This article is about models in science and technology, for models in art, fashion and cosmetics, see model (person) or supermodel

The word model is used in various contexts meaning something (abstract or physical) that represents 'the real thing'. That entity may be anything from a single item or object (for example, a bolt) to a complete system of any size (for example, the Solar System). In general, a model is an object which we study, not for its intrinsic interest, but because it is a formalized or simplified representation of a class of phenomena which can be studied easily.

Modeling: the process of generating a model

Modeling refers to the process of generating a model as an abstract representation of some real world entity. Typically a model will contain only the significant features or aspects of the item in question, and two models of the same item may differ quite significantly. This may be due to differing requirements of the model's end user (one user may be interested in aspects of the item which are quite separate from those of another user) or, perhaps more simply, this may be due to the difference in perception of that item by the modeller and decisions made during the modelling process. This is why it is critically important for any end user to understand the original purpose or application for the model.

Models in science

Models have applications throughout science with variations according to the subject matter under discussion. Abstract models such as statistical models and 'mathematical models'\ are used throughout the natural sciences including physics, chemistry, biology and economics. (See also: model theory, applied mathematics.) A model is often a simplified version (cognitive model), but it can also mean an especially good or useful example of a process, or for studying a process such as a model organism in developmental biology.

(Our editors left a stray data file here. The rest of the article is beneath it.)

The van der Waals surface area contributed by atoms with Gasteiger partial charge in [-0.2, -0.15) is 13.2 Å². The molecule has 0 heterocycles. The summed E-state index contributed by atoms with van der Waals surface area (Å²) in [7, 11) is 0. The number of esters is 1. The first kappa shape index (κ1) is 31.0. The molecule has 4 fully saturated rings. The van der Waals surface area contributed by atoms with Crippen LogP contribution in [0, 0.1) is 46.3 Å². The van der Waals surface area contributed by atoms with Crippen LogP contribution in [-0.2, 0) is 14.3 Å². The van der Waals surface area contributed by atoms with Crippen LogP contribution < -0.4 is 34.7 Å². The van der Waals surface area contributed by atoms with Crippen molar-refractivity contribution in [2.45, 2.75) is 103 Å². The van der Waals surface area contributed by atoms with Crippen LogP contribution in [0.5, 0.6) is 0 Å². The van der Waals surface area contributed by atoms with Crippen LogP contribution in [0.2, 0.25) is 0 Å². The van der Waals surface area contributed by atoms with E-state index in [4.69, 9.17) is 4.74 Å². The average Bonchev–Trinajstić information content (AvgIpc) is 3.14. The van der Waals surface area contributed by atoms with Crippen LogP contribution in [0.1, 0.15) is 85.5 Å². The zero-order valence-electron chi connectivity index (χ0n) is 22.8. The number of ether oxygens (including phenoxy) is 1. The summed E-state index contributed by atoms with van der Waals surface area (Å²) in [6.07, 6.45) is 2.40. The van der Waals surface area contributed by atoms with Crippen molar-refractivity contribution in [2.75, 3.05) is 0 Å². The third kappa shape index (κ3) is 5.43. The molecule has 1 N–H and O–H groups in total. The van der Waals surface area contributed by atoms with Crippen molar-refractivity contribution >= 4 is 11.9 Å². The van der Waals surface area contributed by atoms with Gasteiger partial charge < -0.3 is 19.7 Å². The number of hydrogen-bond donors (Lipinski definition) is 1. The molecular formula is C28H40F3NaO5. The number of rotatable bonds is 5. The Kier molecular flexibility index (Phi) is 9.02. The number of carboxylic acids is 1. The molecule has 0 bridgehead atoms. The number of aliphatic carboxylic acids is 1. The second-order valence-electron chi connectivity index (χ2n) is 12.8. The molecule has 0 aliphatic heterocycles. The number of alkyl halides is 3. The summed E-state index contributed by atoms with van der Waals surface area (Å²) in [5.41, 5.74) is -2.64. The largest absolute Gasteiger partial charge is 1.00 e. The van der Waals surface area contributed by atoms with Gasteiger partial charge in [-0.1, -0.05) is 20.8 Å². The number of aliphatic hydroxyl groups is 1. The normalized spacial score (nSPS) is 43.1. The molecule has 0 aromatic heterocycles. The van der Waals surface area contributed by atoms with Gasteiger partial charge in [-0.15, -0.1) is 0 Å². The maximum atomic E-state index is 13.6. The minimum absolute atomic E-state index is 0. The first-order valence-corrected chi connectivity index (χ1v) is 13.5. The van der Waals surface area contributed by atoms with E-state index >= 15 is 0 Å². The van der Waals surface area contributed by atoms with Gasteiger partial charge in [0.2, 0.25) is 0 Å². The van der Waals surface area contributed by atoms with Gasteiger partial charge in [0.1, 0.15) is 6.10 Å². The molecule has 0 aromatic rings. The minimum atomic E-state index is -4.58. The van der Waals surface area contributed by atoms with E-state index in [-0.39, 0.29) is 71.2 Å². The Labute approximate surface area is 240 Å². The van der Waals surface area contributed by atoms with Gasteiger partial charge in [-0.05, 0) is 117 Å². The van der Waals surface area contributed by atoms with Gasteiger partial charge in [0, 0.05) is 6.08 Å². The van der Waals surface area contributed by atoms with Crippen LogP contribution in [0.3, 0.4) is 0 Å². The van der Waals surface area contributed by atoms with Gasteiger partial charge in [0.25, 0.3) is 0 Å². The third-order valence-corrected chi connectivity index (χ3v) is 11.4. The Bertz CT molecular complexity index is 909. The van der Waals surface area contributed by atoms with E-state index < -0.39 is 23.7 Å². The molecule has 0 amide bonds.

Physical models

A physical model of something large is usually smaller, and of something very small is larger. A physical model of something that can move, like a vehicle or machine, may be completely static, or have parts that can be moved manually, or be powered. A physical model may show inner parts that are normally not visible. The purpose of a physical model on a smaller scale may be to have a better overview, for testing purposes, as hobby or toy. The purpose of a physical model on a larger scale may be to see the structure of things that are normally too small to see properly or to see at all, for example a model of an insect or of a molecule.

A physical model of an animal shows how it is built without it walking or flying away, and without danger, and if the real animal is not available. A soft model of an animal is popular among children and some adults as cuddly toy. A model of a human may be a doll or a statue.

See also

Modeling languages

  • UML for software systems
  • Role Activity Diagram and IDEF for processes
  • VRML for 3-D models designed particularly with the World Wide Web in mind.

Physical models

copyright 2004